Former Billionaire Guilty of Tax EvasionOffshore Account Update
Posted on June 15, 2016 | Share
In 2010, the Securities and Exchange Commission (SEC) brought charges against a billionaire named Sam Wyly. The SEC charges ended up resulting in a $300 million judgment in 2014.
Sam Wyly filed for protection from the bankruptcy court after the $300 million judgment. Unfortunately, the problem for Sam Wyly was that his SEC judgment and subsequent filing triggered a tax assessment for failure to pay taxes on the income he happened to have held offshore.
A bankruptcy court judge has now held that the failure of Sam and his brother Charles Wyly to pay required taxes on offshore funds was a form of tax fraud. As a result, the brothers become subject to penalties for tax avoidance. These penalties could be substantial and significant financial loss could result.
The Wylys’ efforts to avoid taxes were very complex and spanned decades. Ultimately, however, the truth came out and the Wylys are going to be forced to pay the consequences.
This is not uncommon and anyone with undeclared offshore funds is at very real risk of the IRS coming after them. Being proactive in addressing tax issues and having a plan in case of accusations of fraud is essential. A New Jersey criminal tax attorney can help.
Complex Tax Fraud Scheme Results in Penalties
The Wylys’ alleged tax fraud scheme was very complicated. In 1992, the two brothers were on several boards of companies and were provided with stock options for services that they were providing to the companies. When the stock options and other compensation was received, the brothers did not want to pay substantial taxes on the wealth they were acquiring.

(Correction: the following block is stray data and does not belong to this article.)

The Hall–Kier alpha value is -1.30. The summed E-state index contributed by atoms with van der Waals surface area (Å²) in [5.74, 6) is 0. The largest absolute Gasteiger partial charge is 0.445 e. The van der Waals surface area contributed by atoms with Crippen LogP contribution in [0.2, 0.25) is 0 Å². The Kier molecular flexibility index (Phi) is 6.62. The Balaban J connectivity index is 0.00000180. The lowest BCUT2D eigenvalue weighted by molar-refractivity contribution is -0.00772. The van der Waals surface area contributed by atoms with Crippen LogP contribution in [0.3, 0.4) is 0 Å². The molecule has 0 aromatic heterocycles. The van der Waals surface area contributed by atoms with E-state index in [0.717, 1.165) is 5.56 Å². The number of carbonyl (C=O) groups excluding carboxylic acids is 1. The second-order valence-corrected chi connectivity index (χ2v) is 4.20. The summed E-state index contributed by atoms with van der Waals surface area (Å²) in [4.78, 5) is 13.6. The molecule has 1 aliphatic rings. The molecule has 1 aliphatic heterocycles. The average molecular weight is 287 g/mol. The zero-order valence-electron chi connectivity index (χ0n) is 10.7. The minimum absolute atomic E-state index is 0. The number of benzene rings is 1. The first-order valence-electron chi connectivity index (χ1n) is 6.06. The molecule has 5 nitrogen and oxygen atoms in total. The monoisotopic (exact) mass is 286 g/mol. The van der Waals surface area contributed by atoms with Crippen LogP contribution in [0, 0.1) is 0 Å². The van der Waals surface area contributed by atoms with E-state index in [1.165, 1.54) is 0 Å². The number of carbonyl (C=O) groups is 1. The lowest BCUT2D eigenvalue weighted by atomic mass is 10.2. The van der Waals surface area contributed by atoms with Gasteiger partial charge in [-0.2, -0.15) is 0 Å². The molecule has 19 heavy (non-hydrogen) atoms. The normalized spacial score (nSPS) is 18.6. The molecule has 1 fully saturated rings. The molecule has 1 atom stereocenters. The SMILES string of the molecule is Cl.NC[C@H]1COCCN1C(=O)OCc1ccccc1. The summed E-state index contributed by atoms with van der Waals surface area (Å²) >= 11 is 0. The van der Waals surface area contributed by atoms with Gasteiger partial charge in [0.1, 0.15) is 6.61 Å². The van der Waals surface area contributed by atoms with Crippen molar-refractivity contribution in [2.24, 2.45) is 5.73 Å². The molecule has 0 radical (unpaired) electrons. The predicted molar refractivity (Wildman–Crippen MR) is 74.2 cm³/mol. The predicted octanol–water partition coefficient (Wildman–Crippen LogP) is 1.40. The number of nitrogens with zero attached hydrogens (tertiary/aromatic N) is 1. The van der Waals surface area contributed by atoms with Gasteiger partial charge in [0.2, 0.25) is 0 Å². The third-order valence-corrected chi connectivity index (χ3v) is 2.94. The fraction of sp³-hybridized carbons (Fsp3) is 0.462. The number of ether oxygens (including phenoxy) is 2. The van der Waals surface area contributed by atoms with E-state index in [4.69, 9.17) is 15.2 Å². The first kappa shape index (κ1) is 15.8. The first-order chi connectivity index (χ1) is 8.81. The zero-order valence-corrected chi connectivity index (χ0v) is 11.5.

A very complex plan was put into place to avoid taxation. It included the establishment of 38 offshore corporations, 16 offshore trusts, and 10 Nevada corporations. The Nevada corporations were owned by a trust that was held offshore and considered a non-grantor trust. A non-grantor trust, unlike a grantor trust, can sometimes make it possible not to pay taxes on trust assets.
The Nevada corporations were also not classified as being owned by the Wylys but instead were legally owned by offshore non-grantor trusts. All of these efforts amounted to a situation described as a sustained 15-year effort to avoid taxes.
The Wylys tried to cast blame onto the professionals who had advised them on the setup they had created. However, the judge said this explanation was too glib to take seriously. The judge also said it was essential to make clear that wealthy people could not isolate themselves from the consequences of wrongdoing by simply hiring middlemen to do the task of tax avoidance.
Anyone who is accused of creating a setup to avoid taxes, or who takes part in any tax fraud scheme, should get in touch with Kevin Thorn, an NJ criminal tax lawyer right away. An attorney can help you understand possible consequences and penalties, as well as defenses that can help you avoid large fines. Call as soon as possible if you suspect you will be accused of tax evasion so your lawyer can get started on protecting your assets from the IRS.